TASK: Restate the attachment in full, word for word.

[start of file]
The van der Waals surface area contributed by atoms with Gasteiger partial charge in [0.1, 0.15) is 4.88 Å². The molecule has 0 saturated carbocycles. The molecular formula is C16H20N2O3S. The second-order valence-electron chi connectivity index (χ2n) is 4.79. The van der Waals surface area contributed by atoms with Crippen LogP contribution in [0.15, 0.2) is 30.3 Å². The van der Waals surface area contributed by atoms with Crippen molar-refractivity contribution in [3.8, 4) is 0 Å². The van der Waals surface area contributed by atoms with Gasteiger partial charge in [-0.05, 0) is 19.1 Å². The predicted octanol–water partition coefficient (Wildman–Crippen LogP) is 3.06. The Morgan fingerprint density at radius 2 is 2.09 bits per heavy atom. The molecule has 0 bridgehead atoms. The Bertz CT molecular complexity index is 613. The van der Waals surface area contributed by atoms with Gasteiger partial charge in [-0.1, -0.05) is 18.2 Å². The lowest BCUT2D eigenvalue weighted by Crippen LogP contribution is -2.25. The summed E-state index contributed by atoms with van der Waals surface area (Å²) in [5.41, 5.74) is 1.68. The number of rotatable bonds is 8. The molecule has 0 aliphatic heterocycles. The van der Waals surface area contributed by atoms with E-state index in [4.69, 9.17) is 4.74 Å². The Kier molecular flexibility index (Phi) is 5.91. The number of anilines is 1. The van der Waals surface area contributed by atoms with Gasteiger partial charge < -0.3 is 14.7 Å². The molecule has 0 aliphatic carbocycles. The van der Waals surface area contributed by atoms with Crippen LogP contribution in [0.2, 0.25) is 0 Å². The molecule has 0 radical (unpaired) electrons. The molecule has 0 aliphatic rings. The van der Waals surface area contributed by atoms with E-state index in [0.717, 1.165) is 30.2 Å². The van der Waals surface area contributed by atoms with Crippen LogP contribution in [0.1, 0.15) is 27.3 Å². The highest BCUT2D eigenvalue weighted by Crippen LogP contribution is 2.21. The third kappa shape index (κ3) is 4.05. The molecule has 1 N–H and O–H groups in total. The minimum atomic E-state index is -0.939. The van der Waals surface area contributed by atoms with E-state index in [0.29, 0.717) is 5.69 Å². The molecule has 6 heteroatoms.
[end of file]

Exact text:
The van der Waals surface area contributed by atoms with Gasteiger partial charge in [0.1, 0.15) is 4.88 Å². The molecule has 0 saturated carbocycles. The molecular formula is C16H20N2O3S. The second-order valence-electron chi connectivity index (χ2n) is 4.79. The van der Waals surface area contributed by atoms with Crippen LogP contribution in [0.15, 0.2) is 30.3 Å². The van der Waals surface area contributed by atoms with Crippen molar-refractivity contribution in [3.8, 4) is 0 Å². The van der Waals surface area contributed by atoms with Gasteiger partial charge in [-0.05, 0) is 19.1 Å². The predicted octanol–water partition coefficient (Wildman–Crippen LogP) is 3.06. The Morgan fingerprint density at radius 2 is 2.09 bits per heavy atom. The molecule has 0 bridgehead atoms. The Bertz CT molecular complexity index is 613. The van der Waals surface area contributed by atoms with Gasteiger partial charge in [-0.1, -0.05) is 18.2 Å². The lowest BCUT2D eigenvalue weighted by Crippen LogP contribution is -2.25. The summed E-state index contributed by atoms with van der Waals surface area (Å²) in [5.41, 5.74) is 1.68. The number of rotatable bonds is 8. The molecule has 0 aliphatic heterocycles. The van der Waals surface area contributed by atoms with E-state index in [4.69, 9.17) is 4.74 Å². The Kier molecular flexibility index (Phi) is 5.91. The number of anilines is 1. The van der Waals surface area contributed by atoms with Gasteiger partial charge < -0.3 is 14.7 Å². The molecule has 0 aliphatic carbocycles. The van der Waals surface area contributed by atoms with Crippen LogP contribution in [0.2, 0.25) is 0 Å². The molecule has 0 radical (unpaired) electrons. The molecule has 0 aliphatic rings. The van der Waals surface area contributed by atoms with E-state index in [0.717, 1.165) is 30.2 Å². The van der Waals surface area contributed by atoms with Crippen LogP contribution in [0.1, 0.15) is 27.3 Å². The highest BCUT2D eigenvalue weighted by Crippen LogP contribution is 2.21. The third kappa shape index (κ3) is 4.05. The molecule has 1 N–H and O–H groups in total. The minimum atomic E-state index is -0.939. The van der Waals surface area contributed by atoms with E-state index in [0.29, 0.717) is 5.69 Å². The molecule has 6 heteroatoms.